Since March of 2020, over 29 million Americans have been diagnosed with COVID-19, according to the CDC. Over 540,000 have died in the United States as this unprecedented pandemic has swept the globe. And yet, by the end of 2020, it looked like science was winning: vaccines had been developed.

In celebration of the power of science we spoke to three people: an individual, a medical provider, and a vaccine scientist about how vaccines have impacted them throughout their lives. Here are their answers:

John Scully, 79, resident of Florida

Photo courtesy of John Scully

When John Scully was born, America was in the midst of an epidemic: tens of thousands of children in the United States were falling ill with paralytic poliomyelitis — otherwise known as polio, a disease that attacks the central nervous system and often leaves its victims partially or fully paralyzed.

"As kids, we were all afraid of getting polio," he says, "because if you got polio, you could end up in the dreaded iron lung and we were all terrified of those." Iron lungs were respirators that enclosed most of a person's body; people with severe cases often would end up in these respirators as they fought for their lives.

John remembers going to see matinee showings of cowboy movies on Saturdays and, before the movie, shorts would run. "Usually they showed the news," he says, "but I just remember seeing this one clip warning us about polio and it just showed all these kids in iron lungs." If kids survived the iron lung, they'd often come back to school on crutches, in leg braces, or in wheelchairs.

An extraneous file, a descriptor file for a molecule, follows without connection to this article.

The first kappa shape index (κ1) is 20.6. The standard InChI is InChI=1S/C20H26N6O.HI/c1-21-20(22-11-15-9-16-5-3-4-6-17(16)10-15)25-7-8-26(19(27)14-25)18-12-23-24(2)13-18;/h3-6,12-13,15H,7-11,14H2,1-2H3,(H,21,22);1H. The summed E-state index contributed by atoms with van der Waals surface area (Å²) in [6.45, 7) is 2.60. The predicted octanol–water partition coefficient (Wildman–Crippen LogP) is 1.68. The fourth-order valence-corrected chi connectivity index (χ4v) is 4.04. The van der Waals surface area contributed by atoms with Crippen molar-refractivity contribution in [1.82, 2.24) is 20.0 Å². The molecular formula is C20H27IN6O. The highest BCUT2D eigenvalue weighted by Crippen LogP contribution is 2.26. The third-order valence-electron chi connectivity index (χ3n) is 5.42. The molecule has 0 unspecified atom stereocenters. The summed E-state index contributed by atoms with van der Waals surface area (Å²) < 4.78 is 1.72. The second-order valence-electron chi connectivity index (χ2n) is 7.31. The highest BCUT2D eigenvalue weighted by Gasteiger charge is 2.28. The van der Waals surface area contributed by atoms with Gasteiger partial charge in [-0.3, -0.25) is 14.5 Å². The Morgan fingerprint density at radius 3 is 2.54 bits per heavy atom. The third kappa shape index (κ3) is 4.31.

"We all tried to be really careful in the summer — or, as we called it back then, 'polio season,''" John says. This was because every year around Memorial Day, major outbreaks would begin to emerge and they'd spike sometime around August. People weren't really sure how the disease spread at the time, but many believed it traveled through the water. There was no cure — and every child was susceptible to getting sick with it.

"We couldn't swim in hot weather," he remembers, "and the municipal outdoor pool would close down in August."

Then, in 1954 clinical trials began for Dr. Jonas Salk's vaccine against polio and within a year, his vaccine was announced safe. "I got that vaccine at school," John says. Within two years, U.S. polio cases had dropped 85-95 percent — even before a second vaccine was developed by Dr. Albert Sabin in the 1960s. "I remember how much better things got after the vaccines came out. They changed everything," John says.

Keep Reading Show less